Slugging the barrel will tell you a lot. If the slug doesn't show the shallow lands and grooves distinctly, or hardly any at all, time for considering a rebarreling.

    Here's a picture of what microgroove rifling should look like. Best one I could find.

    imagesqtbnANd9GcRZRf6MNGRhdw3Zd0VZ4.jpg
      I refuse to answer that question on the grounds that I don't know the answer”
    ― Douglas Adams
  • ken55ken55 Senior Member Posts: 782 Senior Member
    tennmike wrote: »
    Microgroove rifling is pretty shallow; it makes up for a few deep grooves with a lot of shallow ones. If the rifling was already worn down, the additional shots you've put through it may have taken it down to the point that it just can't get a grip on the bullets.

    Slugging the barrel will tell you a lot. If the slug doesn't show the shallow lands and grooves distinctly, or hardly any at all, time for considering a rebarreling.

    Here's a picture of what microgroove rifling should look like. Best one I could find.

    imagesqtbnANd9GcRZRf6MNGRhdw3Zd0VZ4.jpg

    Thanks, Mike. That's very helpful and I appreciate you! I'll figure out how to slug it and then get back to you.
  • shushshush Senior Member Posts: 6,259 Senior Member
    I may be out of my depth here and step on a few toes, I do apologise in advance.
    Could the old girl not be kept in use with re-bore, .32 or .35 perhaps.
    Again, if my nose is in the wrong place, I do understand having it lopped.
  • NNNN Senior Member Posts: 24,962 Senior Member
    If you cannot get a .32 bullet anyother way, I can pull one and mail it to you or maybe a reloader here has one liying around..
  • Gene LGene L Senior Member Posts: 12,347 Senior Member
    A new barrel would be cheaper than a rebore.
    Concealed carry is for protection, open carry is for attention.
  • shushshush Senior Member Posts: 6,259 Senior Member
    Gene L wrote: »
    A new barrel would be cheaper than a rebore.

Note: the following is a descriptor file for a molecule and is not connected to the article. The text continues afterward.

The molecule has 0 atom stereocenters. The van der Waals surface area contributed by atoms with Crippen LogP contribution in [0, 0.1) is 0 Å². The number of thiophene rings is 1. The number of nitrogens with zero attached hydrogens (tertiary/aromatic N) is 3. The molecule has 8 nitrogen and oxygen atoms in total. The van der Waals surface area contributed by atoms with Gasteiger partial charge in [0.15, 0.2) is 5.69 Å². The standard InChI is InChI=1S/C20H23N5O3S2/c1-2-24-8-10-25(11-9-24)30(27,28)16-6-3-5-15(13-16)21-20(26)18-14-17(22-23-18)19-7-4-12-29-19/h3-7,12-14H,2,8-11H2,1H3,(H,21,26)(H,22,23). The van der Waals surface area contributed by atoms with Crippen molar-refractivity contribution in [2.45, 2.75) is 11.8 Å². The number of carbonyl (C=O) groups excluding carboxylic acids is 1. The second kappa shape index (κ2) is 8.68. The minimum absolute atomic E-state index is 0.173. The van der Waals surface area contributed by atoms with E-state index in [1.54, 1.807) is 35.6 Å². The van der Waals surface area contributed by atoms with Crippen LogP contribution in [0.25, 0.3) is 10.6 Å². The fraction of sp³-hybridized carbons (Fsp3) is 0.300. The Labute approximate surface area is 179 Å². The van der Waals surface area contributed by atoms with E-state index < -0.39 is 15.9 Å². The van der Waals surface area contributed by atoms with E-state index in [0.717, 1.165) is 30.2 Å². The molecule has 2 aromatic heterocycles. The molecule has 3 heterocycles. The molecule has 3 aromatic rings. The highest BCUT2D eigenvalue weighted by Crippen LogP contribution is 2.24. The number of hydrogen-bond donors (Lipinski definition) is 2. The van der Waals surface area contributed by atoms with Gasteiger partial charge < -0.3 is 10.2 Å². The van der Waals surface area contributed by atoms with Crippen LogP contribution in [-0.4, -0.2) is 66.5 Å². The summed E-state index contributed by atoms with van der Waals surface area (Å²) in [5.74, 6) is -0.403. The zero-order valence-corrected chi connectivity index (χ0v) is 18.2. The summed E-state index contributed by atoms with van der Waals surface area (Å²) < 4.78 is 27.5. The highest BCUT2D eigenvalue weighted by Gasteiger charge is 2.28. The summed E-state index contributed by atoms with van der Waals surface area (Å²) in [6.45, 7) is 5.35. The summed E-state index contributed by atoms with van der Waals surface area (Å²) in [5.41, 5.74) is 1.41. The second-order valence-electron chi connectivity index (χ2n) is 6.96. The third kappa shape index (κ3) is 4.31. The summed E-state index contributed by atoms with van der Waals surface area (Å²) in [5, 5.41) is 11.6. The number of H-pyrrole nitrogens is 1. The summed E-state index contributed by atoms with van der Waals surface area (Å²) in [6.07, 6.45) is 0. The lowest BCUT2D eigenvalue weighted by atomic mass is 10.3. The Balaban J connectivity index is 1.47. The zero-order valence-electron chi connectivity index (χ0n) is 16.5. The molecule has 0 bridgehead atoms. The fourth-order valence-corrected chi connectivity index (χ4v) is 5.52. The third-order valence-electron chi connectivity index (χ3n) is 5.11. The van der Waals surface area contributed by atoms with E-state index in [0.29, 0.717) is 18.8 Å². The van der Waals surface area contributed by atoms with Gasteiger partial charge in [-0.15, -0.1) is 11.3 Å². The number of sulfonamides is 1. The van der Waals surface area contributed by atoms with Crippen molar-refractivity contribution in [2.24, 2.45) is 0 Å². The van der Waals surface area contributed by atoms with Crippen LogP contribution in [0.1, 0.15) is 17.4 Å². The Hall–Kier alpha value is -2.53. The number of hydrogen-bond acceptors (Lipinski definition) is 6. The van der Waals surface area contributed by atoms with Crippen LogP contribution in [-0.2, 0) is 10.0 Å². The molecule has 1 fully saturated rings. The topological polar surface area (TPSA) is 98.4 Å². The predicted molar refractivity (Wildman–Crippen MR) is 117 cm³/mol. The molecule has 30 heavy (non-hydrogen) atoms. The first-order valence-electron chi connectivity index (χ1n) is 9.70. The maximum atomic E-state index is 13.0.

Ah I see, thank you.:beer:
  • LinefinderLinefinder Moderator Posts: 7,494 Senior Member
    ken55 wrote: »
    i don't have a borescope to check.

    But you know somebody that does. We've just gotta figure out when to make it happen.

    Mike
    "Walking away seems to be a lost art form."
    N454casull
  • tennmiketennmike Senior Member Posts: 27,457 Senior Member
    If you need a few .32 cal pistol bullets to run through it, IM me your address and I'll have some in the mail to you Monday morning. I also have a bunch of .309 cast lead rifle bullets, too. I can send a few of them, too.
      I refuse to answer that question on the grounds that I don't know the answer”
    ― Douglas Adams
  • ken55ken55 Senior Member Posts: 782 Senior Member
    shush wrote: »
    I may be out of my depth here and step on a few toes, I do apologise in advance.
    Could the old girl not be kept in use with re-bore, .32 or .35 perhaps.
    Again, if my nose is in the wrong place, I do understand having it lopped.

    No worries - thanks for weighing. I had considered re-boring but as somebody already said, it costs more than re-barreling. No sure either is worth it for a rifle that might be worth $350 if it was in perfect condition. Maybe better to just replace it.
  • ken55ken55 Senior Member Posts: 782 Senior Member
    tennmike wrote: »
    If you need a few .32 cal pistol bullets to run through it, IM me your address and I'll have some in the mail to you Monday morning. I also have a bunch of .309 cast lead rifle bullets, too. I can send a few of them, too.

    Mike, that's very generous. Hold off a day or two and I'll see if can scrounge something around here first before I put you out. If I can't, I'll take you up on it. Many thanks.